What America’s Top China Commission Is Worried About – DNyuz

What America’s Top China Commission Is Worried About

As U.S. President Joe Biden and Chinese President Xi Jinping gear up for their landmark meeting in San Francisco on Wednesday–their first in a year, aimed at dialing down the temperature between the world’s two biggest powers–the United States’ most comprehensive annual assessment of that bilateral relationship is striking a skeptical note about what can actually be achieved.

As U.S. president Joe Biden, and Chinese President Xi Jinping prepare for their landmark meeting in San Francisco this Wednesday – their first in a whole year – the United States’ comprehensive annual assessment is skeptical about the results.

“The result of high-level meetings between the United States and China has been merely the promise of further meetings–that is, of more talk rather than concrete actions,” the U.S.-China Economic and Security Review Commission wrote in its 2023 report to Congress, released on Tuesday. “China now appears to view diplomacy with the United States primarily as a tool for forestalling and delaying U.S. pressure over a period of years while China moves ever further down the path of developing its own economic, military, and technological capabilities.”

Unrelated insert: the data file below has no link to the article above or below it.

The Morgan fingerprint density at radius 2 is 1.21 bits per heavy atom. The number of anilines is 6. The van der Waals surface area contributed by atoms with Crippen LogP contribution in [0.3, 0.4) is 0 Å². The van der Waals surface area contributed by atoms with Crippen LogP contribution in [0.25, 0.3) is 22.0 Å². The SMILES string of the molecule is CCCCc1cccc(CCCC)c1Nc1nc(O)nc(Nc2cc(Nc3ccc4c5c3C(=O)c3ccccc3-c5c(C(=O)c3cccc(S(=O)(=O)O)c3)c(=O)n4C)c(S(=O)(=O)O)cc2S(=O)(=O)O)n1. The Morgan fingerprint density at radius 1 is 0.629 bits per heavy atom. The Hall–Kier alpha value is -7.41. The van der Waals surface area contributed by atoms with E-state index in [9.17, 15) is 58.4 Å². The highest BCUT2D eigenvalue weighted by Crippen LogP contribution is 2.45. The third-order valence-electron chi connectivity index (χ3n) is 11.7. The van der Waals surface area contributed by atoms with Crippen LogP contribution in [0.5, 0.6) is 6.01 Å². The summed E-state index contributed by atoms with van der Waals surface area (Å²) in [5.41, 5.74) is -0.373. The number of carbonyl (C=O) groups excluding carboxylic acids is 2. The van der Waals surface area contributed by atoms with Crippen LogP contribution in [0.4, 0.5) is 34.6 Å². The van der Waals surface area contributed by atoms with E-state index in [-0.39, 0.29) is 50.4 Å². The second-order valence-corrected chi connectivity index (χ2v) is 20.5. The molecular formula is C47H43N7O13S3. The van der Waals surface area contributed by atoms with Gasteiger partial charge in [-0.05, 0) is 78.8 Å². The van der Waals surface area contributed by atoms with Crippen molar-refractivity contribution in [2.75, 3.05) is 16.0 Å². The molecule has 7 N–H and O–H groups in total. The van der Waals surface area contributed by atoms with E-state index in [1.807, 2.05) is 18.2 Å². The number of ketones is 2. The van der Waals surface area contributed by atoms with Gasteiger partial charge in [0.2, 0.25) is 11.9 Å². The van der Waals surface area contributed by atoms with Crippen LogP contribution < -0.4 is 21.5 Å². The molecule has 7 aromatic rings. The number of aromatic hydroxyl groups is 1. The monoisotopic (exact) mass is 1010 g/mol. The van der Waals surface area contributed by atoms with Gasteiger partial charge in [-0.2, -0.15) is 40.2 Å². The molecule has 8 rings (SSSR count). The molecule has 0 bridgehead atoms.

The annual report of the commission, formed more than two decades ago to provide policy recommendations to Congress on the national security implications of the U.S.-China relationship, provides a comprehensive snapshot of Washington’s relationship with Beijing and makes recommendations to Congress on how to best manage that relationship. The 30 recommendations featured in this year’s report highlight China’s increasingly “aggressive” foreign policy, particularly in technology and information.

“It’s interesting that as Xi Jinping has been preparing the people of China for an increasingly hostile environment, he’s taken a number of actions to make sure that that environment gets more and more hostile,” Carolyn Bartholomew, the chair of the commission, told reporters on Monday.

Here’s what is top of mind for the commission going into 2024.

Technology threats